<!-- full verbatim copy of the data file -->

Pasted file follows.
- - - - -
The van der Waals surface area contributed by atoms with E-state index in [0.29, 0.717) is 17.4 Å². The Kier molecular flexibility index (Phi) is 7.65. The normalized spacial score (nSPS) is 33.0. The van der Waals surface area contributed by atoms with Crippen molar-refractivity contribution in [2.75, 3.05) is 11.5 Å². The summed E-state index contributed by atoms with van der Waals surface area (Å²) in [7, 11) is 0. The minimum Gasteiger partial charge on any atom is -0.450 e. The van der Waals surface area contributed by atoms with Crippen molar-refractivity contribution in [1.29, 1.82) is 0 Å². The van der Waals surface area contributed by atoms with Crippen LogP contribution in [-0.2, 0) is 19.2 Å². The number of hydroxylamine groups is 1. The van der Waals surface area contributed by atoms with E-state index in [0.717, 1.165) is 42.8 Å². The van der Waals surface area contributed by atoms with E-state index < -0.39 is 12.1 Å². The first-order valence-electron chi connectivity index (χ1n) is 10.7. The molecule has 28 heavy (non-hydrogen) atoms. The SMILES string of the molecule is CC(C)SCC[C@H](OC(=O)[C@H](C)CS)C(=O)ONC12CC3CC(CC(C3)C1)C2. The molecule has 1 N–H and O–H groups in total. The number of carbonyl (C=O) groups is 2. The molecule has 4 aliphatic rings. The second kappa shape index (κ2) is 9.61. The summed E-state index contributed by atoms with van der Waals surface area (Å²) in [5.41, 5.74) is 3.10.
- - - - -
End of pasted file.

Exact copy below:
The van der Waals surface area contributed by atoms with E-state index in [0.29, 0.717) is 17.4 Å². The Kier molecular flexibility index (Phi) is 7.65. The normalized spacial score (nSPS) is 33.0. The van der Waals surface area contributed by atoms with Crippen molar-refractivity contribution in [2.75, 3.05) is 11.5 Å². The summed E-state index contributed by atoms with van der Waals surface area (Å²) in [7, 11) is 0. The minimum Gasteiger partial charge on any atom is -0.450 e. The van der Waals surface area contributed by atoms with Crippen molar-refractivity contribution in [1.29, 1.82) is 0 Å². The van der Waals surface area contributed by atoms with Crippen LogP contribution in [-0.2, 0) is 19.2 Å². The number of hydroxylamine groups is 1. The van der Waals surface area contributed by atoms with E-state index in [0.717, 1.165) is 42.8 Å². The van der Waals surface area contributed by atoms with E-state index < -0.39 is 12.1 Å². The first-order valence-electron chi connectivity index (χ1n) is 10.7. The molecule has 28 heavy (non-hydrogen) atoms. The SMILES string of the molecule is CC(C)SCC[C@H](OC(=O)[C@H](C)CS)C(=O)ONC12CC3CC(CC(C3)C1)C2. The molecule has 1 N–H and O–H groups in total. The number of carbonyl (C=O) groups is 2. The molecule has 4 aliphatic rings. The second kappa shape index (κ2) is 9.61. The summed E-state index contributed by atoms with van der Waals surface area (Å²) in [5.41, 5.74) is 3.10.